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ARCHIVING: Only with the permission of the author.
SPOILERS: Season 3 ending.

I've Been Dying Just To Feel You
By gilligankane


Every once and a while, she wakes up sweating and short of breath, her fingers clenching the sheets, twisting them and her knuckles white. Every once and a while, she finds herself drowning in the darkness, lost in a solitary headlight in the night.

Every once and a while, she dies in her sleep and when she wakes up, she has trouble remembering that she's still alive.

Because she doesn't really feel alive anymore, in this dark bed, in this dark house, in her dark city.

Every once and a while, she has to remind herself that she's grown up (27 next month), so far from home (because 199 miles was as far as she could go before her parents really started to give her hell), and supposed to be living her own life. She still has moments in between sleep and waking when the possibility of the last ten years of her life being fake is still real and palpable.

On the days when she dies, she reaches to the other side of the bed and tries not to flinch when she finds nothing but cool sheets and the book she fell asleep reading. It's those days that don't hurt her body as much as it hurts her heart. The ache of her ribs are nothing compared to the aching in her chest – the desperate longing and the absence.

Absence doesn't make the heart grow fonder. It makes the heart grow colder and broken and just a little dark.

A lot dark, she corrects herself as she turns on the coffeemaker, flinching at the grinding noise of the machine.

The house is empty – almost as empty as the day she moved in – save for a few couches, some tables: the simple stuff that people like to fill four walls with. She has no pictures hanging on the walls, nothing to remind her of home or of her past – she feels like a shell of a person and the not having pictures helps to make her feel less like she's living a lie.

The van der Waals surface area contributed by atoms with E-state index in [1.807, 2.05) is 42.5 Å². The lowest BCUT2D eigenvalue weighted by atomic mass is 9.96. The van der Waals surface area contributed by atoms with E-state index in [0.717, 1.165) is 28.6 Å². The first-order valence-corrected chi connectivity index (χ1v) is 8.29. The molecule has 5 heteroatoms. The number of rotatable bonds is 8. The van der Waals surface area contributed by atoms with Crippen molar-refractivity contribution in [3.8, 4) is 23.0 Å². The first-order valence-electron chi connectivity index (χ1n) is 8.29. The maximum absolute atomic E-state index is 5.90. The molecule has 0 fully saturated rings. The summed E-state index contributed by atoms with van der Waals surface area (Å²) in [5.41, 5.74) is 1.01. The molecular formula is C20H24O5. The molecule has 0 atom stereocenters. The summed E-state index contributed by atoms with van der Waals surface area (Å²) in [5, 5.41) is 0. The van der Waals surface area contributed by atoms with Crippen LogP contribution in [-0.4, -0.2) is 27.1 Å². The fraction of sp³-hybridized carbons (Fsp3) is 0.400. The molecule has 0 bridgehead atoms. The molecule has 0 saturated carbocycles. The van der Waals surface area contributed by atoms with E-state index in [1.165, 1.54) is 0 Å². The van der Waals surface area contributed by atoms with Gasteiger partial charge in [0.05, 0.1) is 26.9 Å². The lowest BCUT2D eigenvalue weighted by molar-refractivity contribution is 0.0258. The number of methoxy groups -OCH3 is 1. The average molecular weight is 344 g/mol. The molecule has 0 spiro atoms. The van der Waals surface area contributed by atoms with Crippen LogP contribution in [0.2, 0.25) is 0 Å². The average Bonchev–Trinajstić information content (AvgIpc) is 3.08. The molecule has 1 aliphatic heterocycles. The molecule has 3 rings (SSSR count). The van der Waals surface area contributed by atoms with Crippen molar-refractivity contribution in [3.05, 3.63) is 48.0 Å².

Her mother calls every Sunday, and sometimes she picks up, but most of the time she doesn't.

Her father stops by once a month, but she shuts off all the lights and doesn't answer the door.

Her little sister doesn't do anything: doesn't write, or call, or stop by and she sometimes wonders if the 10-year-old even knows if she exists, but after a few minutes of caring about, she doesn't anymore.

She doesn't turn on the TV or do much of anything, just sits in the silence of the two bedroom house and stares at her empty walls.

In another life, one before hell, she would have smiled across the kitchen table in a yellow kitchen – because yellow is sunny and bright and even though she never really liked yellow, it seems appropriate – and laugh about how ridiculous Regis looks in his old age. In another life, she would hop into the shower quickly, giggling as another body slid in next to her, only half-serious when she would complain about being late to work, the other half of her content to be in that moment forever. In another life, she would come home to a smile and dinner on the table and the prospect of having the whole night to themselves.

But this is this life and instead of a yellow kitchen, it's all steel and gray; instead of lingering shower kisses, she turns the water to cold and tries to ignore how it doesn't bother her; instead of a waiting dinner, she eats takeout and frozen dinners.

She shivers every other breath – shivering at the idea that her life could have even been different, because she stopped dreaming when everything fell apart and she was left with nothing but physical scars that had people cringing; when she had nothing left but emotional scars that had her crying every night.

She wakes up some mornings and in between the seconds before waking is the only time she lets herself dream of the life she could have had, the life she was denied because someone lied when they said high school couldn't kill you.

Every once and a while, she has that dream where she dies, and when she wakes up, she's faced with the nightmare that Sam died for her.

Every once and a while, she wishes she could dream that Sam lived for her.

Every once and a while, she wishes she had died too.

The End

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